Interesting that the intelligence of the Poles is brought into question here since it’s often the intelligence of Brits (and Americans) being insulted by suggesting we’re too stupid to learn metric.
My own experience travelling the world is that, having been educated almost entirely in Metric during my education in the UK, I have zero issues in almost all countries. In the UK I manage by approximating 1 yard to 1 metre in most cases but clearly width limits in feet and inches start to become more interesting, more so when the owners’ manuals for my last two cars (both Vauxhalls) only show vehicle dimensions in mm.
Worse when I travel to the USA, I always seem to get a mental block the first time I have to fill a rental car, having to pre-pay because the gas pumps won’t accept UK credit and debit cards, I’m always stumped when trying to figure out how many gallons the tank will hold (I never have this issue in Canada). And then having to cope with those “lane closes in 100 feet” signs too; seeing one of these at 75 mph on the interstate when you’re trying to pass somebody is always a joy. And I’m in a country that some try to convince me still uses those measures (the same people who seem to ignore the fact that the gallon is different and then go on to complain that American pints of beer are weaker because it takes more of them to get drunk).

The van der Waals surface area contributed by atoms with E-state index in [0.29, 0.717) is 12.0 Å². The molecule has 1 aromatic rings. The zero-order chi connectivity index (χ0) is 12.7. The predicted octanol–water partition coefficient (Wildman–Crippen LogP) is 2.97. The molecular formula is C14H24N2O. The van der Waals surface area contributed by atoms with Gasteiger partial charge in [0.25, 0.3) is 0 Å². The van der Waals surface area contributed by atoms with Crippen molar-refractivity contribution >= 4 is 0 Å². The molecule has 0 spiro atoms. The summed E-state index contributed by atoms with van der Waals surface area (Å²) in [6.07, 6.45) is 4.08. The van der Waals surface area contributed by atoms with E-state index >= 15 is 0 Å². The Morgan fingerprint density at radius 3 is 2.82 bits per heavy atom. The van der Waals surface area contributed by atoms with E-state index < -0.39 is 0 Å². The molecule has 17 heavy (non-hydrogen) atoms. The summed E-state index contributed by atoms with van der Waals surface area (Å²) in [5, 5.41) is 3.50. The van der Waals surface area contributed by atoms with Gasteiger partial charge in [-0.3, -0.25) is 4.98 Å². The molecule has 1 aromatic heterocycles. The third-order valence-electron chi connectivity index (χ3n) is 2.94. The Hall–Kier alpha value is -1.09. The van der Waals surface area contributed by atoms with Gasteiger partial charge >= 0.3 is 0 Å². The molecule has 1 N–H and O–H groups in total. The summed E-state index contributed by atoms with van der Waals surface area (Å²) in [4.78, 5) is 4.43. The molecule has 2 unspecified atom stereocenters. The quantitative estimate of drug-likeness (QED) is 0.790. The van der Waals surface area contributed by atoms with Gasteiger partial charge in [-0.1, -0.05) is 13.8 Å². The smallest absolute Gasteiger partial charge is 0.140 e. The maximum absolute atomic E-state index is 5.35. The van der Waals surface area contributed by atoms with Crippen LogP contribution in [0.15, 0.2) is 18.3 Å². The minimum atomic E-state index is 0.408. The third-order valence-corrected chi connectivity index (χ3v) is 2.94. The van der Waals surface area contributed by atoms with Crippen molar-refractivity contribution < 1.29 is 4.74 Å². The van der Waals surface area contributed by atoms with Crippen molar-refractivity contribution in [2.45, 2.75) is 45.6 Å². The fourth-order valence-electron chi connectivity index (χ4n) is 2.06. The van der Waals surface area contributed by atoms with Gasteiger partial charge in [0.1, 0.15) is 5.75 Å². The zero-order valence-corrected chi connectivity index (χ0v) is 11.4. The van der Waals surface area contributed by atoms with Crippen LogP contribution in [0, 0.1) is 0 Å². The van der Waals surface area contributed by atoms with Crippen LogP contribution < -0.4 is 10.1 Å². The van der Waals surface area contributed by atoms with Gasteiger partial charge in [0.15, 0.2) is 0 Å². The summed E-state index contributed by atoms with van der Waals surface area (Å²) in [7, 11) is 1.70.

I also now think of the German HGV driver who just last week, in road works on the M1 in Bedfordshire, passed me in lane 3 at a speed far higher than the 50 mph maximum. Drivers from all countries do stupid things because they’re impatient (or just idiots) but at least having consistent warning signs on the roads would reduce the chance of unintended error by the less experienced.
Then there’s the stupidity of those green emergency exit signs that have been installed in tunnels throughout the UK being in yards. I’ve actually seen some of these in one tunnel somewhere recently (I don’t recall where) where they were actually in metres!